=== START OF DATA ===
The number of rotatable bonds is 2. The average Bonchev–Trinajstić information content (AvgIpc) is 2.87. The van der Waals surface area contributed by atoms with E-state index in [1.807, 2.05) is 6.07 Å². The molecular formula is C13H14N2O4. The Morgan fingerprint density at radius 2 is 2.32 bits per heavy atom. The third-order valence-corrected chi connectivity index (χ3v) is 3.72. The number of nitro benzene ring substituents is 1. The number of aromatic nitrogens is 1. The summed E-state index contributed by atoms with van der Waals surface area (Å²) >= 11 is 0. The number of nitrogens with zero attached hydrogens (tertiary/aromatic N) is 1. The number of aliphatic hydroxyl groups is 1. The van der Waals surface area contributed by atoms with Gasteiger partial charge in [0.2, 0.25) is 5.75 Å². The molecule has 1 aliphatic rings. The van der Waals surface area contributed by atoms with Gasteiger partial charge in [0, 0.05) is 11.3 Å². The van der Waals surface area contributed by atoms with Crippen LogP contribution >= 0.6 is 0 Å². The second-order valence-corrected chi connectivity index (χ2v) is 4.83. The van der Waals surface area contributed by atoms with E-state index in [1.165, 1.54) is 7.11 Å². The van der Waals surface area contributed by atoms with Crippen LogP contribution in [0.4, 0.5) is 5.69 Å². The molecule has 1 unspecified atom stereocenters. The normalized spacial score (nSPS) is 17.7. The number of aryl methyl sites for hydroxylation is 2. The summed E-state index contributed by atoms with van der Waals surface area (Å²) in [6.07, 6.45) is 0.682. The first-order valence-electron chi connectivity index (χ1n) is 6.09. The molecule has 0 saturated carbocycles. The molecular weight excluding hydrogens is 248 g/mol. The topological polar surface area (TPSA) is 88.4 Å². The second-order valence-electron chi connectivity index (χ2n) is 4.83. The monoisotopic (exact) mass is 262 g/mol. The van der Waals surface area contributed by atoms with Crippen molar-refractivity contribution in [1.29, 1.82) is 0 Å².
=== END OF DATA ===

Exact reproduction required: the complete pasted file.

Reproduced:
The number of rotatable bonds is 2. The average Bonchev–Trinajstić information content (AvgIpc) is 2.87. The van der Waals surface area contributed by atoms with E-state index in [1.807, 2.05) is 6.07 Å². The molecular formula is C13H14N2O4. The Morgan fingerprint density at radius 2 is 2.32 bits per heavy atom. The third-order valence-corrected chi connectivity index (χ3v) is 3.72. The number of nitro benzene ring substituents is 1. The number of aromatic nitrogens is 1. The summed E-state index contributed by atoms with van der Waals surface area (Å²) >= 11 is 0. The number of nitrogens with zero attached hydrogens (tertiary/aromatic N) is 1. The number of aliphatic hydroxyl groups is 1. The van der Waals surface area contributed by atoms with Gasteiger partial charge in [0.2, 0.25) is 5.75 Å². The molecule has 1 aliphatic rings. The van der Waals surface area contributed by atoms with Gasteiger partial charge in [0, 0.05) is 11.3 Å². The van der Waals surface area contributed by atoms with Crippen LogP contribution >= 0.6 is 0 Å². The second-order valence-corrected chi connectivity index (χ2v) is 4.83. The van der Waals surface area contributed by atoms with E-state index in [1.165, 1.54) is 7.11 Å². The van der Waals surface area contributed by atoms with Crippen LogP contribution in [0.4, 0.5) is 5.69 Å². The molecule has 1 unspecified atom stereocenters. The normalized spacial score (nSPS) is 17.7. The number of aryl methyl sites for hydroxylation is 2. The summed E-state index contributed by atoms with van der Waals surface area (Å²) in [6.07, 6.45) is 0.682. The first-order valence-electron chi connectivity index (χ1n) is 6.09. The molecule has 0 saturated carbocycles. The molecular weight excluding hydrogens is 248 g/mol. The topological polar surface area (TPSA) is 88.4 Å². The second-order valence-electron chi connectivity index (χ2n) is 4.83. The monoisotopic (exact) mass is 262 g/mol. The van der Waals surface area contributed by atoms with Crippen molar-refractivity contribution in [1.29, 1.82) is 0 Å².